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IBM Scientists Bring Print Fabrication to the Nanoscale

IBM Scientists Bring Print Fabrication to the Nanoscale

The Smallest Piece of Art Ever Printed Could Be Harbinger of Ultra-Tiny Nanowires, Biosensors and Optics for Future Chips

IBM today announced a new technique for "printing" on the nanoscale, which, in 3-5 years could be widely used as a method to fabricate atomic-scale nanowires, ultra tiny lenses for optical chips and biosensors at a size current fabrication techniques do not allow.

News releases
Date Title
11 Sep 2007 IBM Researchers Bring Printing to the Nanoscale with New Fabrication Technique

Images

  • Nano Sun Thumbnail

    IBM’s Nano Sun Could Give Rise to Future Chips

    Date added: 11 Sep 2007

    This image created by IBM scientists demonstrates a new nano "printing" technique they believe will lead to breakthroughs in ultra-tiny chips, optics, and biosensors. The recreation of Robert Fludd's 17th century drawing of the Sun – the alchemists’ symbol for gold -- was created by precisely placing 20,000 gold particles, each about 60 nanometers in diameter. This method could be used for mass production to place particles as small as 2 nanometers in diameter to fabricate atomic scale nanowires, ultra tiny lenses for optics and biosensors for healthcare.

  • Nano Sun Thumbnail

    IBM’s Nano Sun Could Give Rise to Future Chips

    Date added: 11 Sep 2007

    This image created by IBM scientists demonstrates a new nano "printing" technique they believe will lead to breakthroughs in ultra-tiny chips, optics, and biosensors. The recreation of Robert Fludd's 17th century drawing of the Sun – the alchemists’ symbol for gold -- was created by precisely placing 20,000 gold particles, each about 60 nanometers in diameter. This method could be used for mass production to place particles as small as 2 nanometers in diameter to fabricate atomic scale nanowires, ultra tiny lenses for optics and biosensors for healthcare.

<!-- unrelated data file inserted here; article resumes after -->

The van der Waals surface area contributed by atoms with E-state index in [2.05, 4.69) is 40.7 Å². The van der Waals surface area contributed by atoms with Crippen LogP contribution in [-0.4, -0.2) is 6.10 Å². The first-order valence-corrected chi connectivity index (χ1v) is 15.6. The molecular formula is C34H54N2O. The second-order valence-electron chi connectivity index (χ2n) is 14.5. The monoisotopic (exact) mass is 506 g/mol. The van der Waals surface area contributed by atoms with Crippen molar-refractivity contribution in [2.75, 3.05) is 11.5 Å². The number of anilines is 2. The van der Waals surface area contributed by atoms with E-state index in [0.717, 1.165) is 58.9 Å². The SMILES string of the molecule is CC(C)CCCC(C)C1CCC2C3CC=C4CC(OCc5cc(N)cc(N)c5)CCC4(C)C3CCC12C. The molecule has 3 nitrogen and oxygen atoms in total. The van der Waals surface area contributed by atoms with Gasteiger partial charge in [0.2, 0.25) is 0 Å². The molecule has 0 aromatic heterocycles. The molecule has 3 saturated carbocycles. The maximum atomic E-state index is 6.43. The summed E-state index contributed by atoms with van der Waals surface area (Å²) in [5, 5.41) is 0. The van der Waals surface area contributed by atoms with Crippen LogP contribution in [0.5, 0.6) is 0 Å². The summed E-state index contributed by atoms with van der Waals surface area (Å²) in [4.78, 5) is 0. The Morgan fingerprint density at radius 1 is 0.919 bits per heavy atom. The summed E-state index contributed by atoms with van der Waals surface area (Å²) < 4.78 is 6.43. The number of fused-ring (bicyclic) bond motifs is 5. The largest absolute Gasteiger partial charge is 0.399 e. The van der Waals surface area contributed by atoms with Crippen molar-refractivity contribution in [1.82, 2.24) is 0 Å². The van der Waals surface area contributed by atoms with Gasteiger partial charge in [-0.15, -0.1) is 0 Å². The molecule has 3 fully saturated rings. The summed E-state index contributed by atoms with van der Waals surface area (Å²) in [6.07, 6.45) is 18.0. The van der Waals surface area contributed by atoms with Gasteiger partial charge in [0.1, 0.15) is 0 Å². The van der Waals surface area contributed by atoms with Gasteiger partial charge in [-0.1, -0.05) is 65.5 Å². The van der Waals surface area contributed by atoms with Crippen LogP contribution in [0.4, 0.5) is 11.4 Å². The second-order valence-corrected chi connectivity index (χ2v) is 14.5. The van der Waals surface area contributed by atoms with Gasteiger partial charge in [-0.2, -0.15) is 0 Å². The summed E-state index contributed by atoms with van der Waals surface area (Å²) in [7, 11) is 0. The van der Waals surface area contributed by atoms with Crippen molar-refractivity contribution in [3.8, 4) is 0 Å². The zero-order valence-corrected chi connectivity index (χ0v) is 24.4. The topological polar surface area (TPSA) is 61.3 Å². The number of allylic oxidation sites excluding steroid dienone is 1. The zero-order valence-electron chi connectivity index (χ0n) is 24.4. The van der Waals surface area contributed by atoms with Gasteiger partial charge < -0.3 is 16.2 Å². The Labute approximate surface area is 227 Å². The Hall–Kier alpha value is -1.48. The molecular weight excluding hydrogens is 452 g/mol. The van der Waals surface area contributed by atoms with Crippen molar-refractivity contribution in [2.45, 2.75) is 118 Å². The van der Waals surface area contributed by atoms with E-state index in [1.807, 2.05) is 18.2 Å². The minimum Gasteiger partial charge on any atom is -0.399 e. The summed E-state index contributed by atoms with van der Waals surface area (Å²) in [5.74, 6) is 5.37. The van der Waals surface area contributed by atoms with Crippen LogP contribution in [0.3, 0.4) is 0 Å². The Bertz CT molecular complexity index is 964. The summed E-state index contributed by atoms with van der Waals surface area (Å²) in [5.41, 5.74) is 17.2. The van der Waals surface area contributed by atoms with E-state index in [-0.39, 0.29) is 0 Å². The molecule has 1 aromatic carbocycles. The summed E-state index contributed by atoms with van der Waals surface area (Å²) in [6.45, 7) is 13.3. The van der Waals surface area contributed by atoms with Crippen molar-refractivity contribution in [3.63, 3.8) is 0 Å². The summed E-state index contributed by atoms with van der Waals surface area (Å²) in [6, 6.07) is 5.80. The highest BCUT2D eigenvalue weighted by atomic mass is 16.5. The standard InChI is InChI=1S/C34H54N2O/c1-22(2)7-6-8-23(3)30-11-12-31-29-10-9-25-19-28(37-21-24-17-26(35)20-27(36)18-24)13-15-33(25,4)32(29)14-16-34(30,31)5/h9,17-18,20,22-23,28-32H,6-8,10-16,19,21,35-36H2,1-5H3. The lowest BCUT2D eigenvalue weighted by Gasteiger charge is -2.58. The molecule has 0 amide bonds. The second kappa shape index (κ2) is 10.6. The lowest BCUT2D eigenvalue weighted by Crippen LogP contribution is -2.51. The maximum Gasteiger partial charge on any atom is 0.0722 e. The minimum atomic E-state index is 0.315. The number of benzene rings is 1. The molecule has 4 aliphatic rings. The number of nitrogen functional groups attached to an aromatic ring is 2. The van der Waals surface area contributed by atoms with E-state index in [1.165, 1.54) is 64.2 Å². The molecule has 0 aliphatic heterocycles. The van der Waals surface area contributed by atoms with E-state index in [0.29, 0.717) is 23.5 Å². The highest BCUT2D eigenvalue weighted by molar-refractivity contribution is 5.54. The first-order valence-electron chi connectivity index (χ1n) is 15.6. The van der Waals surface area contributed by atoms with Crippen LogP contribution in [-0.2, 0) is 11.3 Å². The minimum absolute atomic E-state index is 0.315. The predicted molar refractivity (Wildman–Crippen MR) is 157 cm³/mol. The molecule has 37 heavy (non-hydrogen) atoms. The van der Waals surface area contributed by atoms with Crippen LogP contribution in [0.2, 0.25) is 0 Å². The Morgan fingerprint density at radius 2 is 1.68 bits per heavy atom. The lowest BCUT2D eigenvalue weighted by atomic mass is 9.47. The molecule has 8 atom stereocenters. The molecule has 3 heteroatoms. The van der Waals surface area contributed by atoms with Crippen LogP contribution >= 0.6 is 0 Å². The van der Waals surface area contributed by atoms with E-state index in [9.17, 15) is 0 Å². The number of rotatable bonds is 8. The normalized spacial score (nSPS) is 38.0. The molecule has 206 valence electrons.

• From Traditional Printing to High Resolution Nano Printing

    From Traditional Printing to High Resolution Nano Printing

    Date added: 11 Sep 2007

    TOP: The traditional printing method known as "gravure printing", where an image is etched on the surface of a metal plate, the etched area is filled with ink, then the plate is rotated on a cylinder that transfers the image to paper or other material. This method allows for features as small as 10,000 nanometers, far too big for use in electronics. BOTTOM: IBM's novel new nano printing method, which uses a self-assembly process to control the arrangement of tiny nanoparticles, in this case 20,000 gold particles, each about 60 nanometers in diameter. The gold nanoparticles are swept across a surface and convective forces in the liquid push the particles into grooves in the surface, forming nanostructures with a well-defined geometry. The IBM scientists believe this method could be used for mass production -- more efficiently and at a lower cost -- to place particles as small as 2 nanometers in diameter to fabricate atomic scale nanowires, ultra tiny lenses for optics and biosensors for healthcare.


Contact(s) for the Press kit

Jenny Hunter
IBM Media Relations (Americas)
510-919-5320
jennyh@us.ibm.com

Nicole Herfurth
IBM Media Relations (Europe and Middle East)
41-44 724 84 45
NIH@zurich.ibm.com

Harriet Ip
IBM Media Relations (Asia)
65-6418-1521
65-9821-2994 (mobile)
harrieti@sg.ibm.com

Additional resources

Site links

Video

IBM’s NANO-SUN COULD GIVE RISE TO FUTURE CHIPS: This animation, a sped up version of a new technique created by IBM scientists to place individual particles using a novel new nano- "print" technique they believe will lead to breakthroughs in ultra-tiny chips, optics, and biosensors. The recreation of Robert Fludd's 17th century drawing of the Sun – the alchemists’ symbol for gold -- is shown being created by precisely placing 20,000 gold particles, each about 60 nanometers in diameter. This method could be used for mass production to place particles as small as 2 nanometers in diameter to fabricate atomic scale nanowires, ultra tiny lenses for optics and biosensors for healthcare.